Shortly after The Christian Science Monitor published my op-ed about anti-Semitism and the financial crisis, I received an e-mail from Neil Malhotra, a professor at Stanford School of Business. Malhotra said that he and a colleague had just done a study on American sentiments surrounding the financial crisis, and that they found that 24.6 percent blamed the Jews a moderate amount or more for the financial crisis.
I mentioned these findings in my cover story last month, “Why Blame the Jews?” This month, Malhotra and Yotam Margalit of Columbia University published their findings and a bit of analysis in the Boston Review. Among the findings, Democrats were almost twice as likely to blame Jews for the financial crisis. College graduates were two-thirds as likely as those lacking a four-year degree.
Malhotra and Margalit explain their methodology and what their findings mean:
To assess more deeply whether the tendency among a subset of Americans to blame the Jews is meaningful, we conducted a controlled experiment. The question of interest is whether anti-Semitic sentiments affect people’s thinking about the preferred response to the economic crisis. For example if people associate corruption on Wall Street with Jewish financiers such as Madoff, what is the impact on their views about bailing out big business?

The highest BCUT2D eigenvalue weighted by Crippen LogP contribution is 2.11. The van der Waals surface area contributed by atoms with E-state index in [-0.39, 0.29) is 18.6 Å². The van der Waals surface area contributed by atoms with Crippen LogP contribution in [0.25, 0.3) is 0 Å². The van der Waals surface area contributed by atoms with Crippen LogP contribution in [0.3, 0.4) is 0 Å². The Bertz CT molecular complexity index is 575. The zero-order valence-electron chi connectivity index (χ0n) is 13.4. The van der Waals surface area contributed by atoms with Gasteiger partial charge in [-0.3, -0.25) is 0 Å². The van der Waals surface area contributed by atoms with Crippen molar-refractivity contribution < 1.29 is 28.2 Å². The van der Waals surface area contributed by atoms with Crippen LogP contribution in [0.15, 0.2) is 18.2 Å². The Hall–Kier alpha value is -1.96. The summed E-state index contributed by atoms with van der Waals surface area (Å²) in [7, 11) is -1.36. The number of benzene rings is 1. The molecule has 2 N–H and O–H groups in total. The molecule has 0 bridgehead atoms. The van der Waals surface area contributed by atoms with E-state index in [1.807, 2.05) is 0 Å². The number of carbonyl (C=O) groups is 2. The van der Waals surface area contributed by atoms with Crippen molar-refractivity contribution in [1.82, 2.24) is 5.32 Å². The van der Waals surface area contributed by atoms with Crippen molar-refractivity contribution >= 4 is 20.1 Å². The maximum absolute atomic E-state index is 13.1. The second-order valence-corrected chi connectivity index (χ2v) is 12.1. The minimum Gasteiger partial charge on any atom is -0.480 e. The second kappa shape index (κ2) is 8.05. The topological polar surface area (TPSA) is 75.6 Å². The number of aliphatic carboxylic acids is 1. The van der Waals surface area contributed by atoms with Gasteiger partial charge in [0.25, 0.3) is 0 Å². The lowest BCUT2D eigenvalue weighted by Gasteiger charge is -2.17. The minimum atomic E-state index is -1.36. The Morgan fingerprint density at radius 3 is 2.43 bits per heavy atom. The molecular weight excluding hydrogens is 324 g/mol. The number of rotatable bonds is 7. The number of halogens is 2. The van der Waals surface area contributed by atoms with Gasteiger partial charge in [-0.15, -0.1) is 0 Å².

To address this question, we carried out a simple but powerful experiment. Participants in a national survey were randomly assigned to one of three groups. All three groups were prompted with a one-paragraph news report that briefly described the Madoff scandal. The text was the same for all three groups, except for two small differences: the first group was told that Bernard Madoff is an “American investor” who contributed to “educational charities,” the second group was told that Madoff is a “Jewish-American investor” who contributed to “educational charities,” and the third group was told that Madoff is an “American investor” who contributed to “Jewish educational charities.” In other words, group one did not receive any information about Madoff’s Jewish ties; group two was told explicitly that Madoff is Jewish; and group three received implicit information about Madoff’s religious affiliation. In a follow-up question, participants were asked for their views about providing government tax breaks to big business in order to spur job creation.
The responses of the members of the three groups are revealing and disturbing: individuals explicitly told that Madoff is a Jewish-American were almost twice as likely to oppose the tax cuts to big business. Opposition to tax cuts for big business jumped from 10 percent among members of group one to over 17 percent among the members of group two, who were explicitly told about Madoff’s Jewish background. This difference is highly significant in statistical terms. The implicit information contained in Madoff’s charitable history also produced an aversion to big business, but to a lesser degree, with opposition to corporate tax breaks in this case increasing to 14 percent.
This result is most likely not a coincidence. First, when we examine the results of the experiment on Jewish voters, we find that respondents had the exact same policy preferences in all three groups. In other words, the information about Madoff being Jewish only had an effect among non-Jews.
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